U.S. President Donald Trump is expected to pardon former George W. Bush administration official Lewis "Scooter" Libby, who was convicted of lying in an investigation of the unmasking of a Central Intelligence Agency agent, a source said on Friday, in a step that would underscore Trump's willingness to grant pardons in high-profile cases.
President Donald Trump is poised to pardon Scooter J. Libby, the former chief of staff to Vice President Dick Cheney, according to sources familiar with the president's thinking.
The origins of the incident lay in arguments around the build-up to the Iraq war.
The saga that led up to Libby's conviction began in 2003 when Joseph Wilson, a former diplomat, wrote a New York Times op-ed column, contending that Cheney had deliberately ignored evidence showing that Iraq was not seeking to acquire material needed to build nuclear weapons. Libby was never charged with leaking Plame's name to the press.
After his conviction and prior to his sentencing, Libby had garnered an array of letters to the judge supporting a light sentence notable for the prevalence of leading Jewish figures.
In pardoning Libby, the White House cited Miller's disavowal of her testimony, and the fact that the District of Columbia Court of Appeals reinstated his license to practice law in 2016.
Before Bush won the presidency, Libby represented billionaire trader Marc Rich, who was pardoned on the last day President Clinton was in office.
Libby told a grand jury he only learned of Plame's secret from what he had heard in conversations with reporters, but the special prosecutor maintained that Libby was at "the beginning" of the chain, not the end, ABC News reported at the time. "He was indicted, tried and convicted on obstruction of justice and perjury charges for basically violating the national security of the United States of America". The most important statement, which appears in brackets, reads "wife works in Bureau?"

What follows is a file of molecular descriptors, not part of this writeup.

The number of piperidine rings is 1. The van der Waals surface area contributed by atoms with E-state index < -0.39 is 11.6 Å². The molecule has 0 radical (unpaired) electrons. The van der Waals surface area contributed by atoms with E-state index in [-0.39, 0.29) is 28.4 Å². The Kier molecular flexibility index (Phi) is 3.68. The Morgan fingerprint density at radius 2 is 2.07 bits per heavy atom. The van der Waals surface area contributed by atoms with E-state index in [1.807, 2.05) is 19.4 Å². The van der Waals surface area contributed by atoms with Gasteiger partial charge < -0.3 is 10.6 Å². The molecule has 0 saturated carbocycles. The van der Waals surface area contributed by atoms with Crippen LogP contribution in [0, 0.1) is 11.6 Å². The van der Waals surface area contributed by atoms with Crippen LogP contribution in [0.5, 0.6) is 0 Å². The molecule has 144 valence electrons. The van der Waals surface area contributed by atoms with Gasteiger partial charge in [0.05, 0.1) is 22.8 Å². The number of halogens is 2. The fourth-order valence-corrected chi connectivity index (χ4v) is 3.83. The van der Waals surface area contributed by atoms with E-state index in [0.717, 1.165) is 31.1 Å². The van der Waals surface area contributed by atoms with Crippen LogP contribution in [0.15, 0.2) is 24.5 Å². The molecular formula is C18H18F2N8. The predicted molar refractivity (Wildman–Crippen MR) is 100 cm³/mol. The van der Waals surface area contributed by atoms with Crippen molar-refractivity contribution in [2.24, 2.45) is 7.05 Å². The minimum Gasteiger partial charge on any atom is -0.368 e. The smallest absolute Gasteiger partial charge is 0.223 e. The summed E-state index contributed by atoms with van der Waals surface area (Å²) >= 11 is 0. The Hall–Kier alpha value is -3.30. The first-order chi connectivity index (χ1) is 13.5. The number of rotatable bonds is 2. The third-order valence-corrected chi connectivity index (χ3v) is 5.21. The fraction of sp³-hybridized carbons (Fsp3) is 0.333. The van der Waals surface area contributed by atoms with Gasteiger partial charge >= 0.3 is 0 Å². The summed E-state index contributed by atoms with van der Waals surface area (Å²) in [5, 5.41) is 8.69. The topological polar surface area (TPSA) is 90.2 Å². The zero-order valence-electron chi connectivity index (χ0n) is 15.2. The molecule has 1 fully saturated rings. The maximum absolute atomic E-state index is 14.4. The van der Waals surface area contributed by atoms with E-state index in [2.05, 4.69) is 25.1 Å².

"Legally, there's nothing wrong with pardons that the president just decides themselves", Brian C. Kalt, a professor at Michigan State University School of Law, said in a statement. I wonder who else might be a victim of a special prosecutor run amok? A pardon does not signify innocence but does eliminate many consequences of a conviction, such as any effect on the right to vote, hold elective office or sit on a jury.
The Libby case has some parallels with the current wide-ranging investigation into Trump associates - and even some of the players are the same. "Scooter" Lewis Libby is likely to reverberate through Washington, coming as Mr. Trump complains about an overzealous investigation against him.
Armitage insisted the revelation was inadvertent and was not made with malicious intent, though Novak disputed this characterization.
"Coincidence?" Kyle Swenson asks In his Morning Mix column for the Washington Post. Woodward testified as a defense witness during Libby's criminal trial. "Pardons tend to be for the repentant. not for those who think the system was politicized or they were unfairly targeted".
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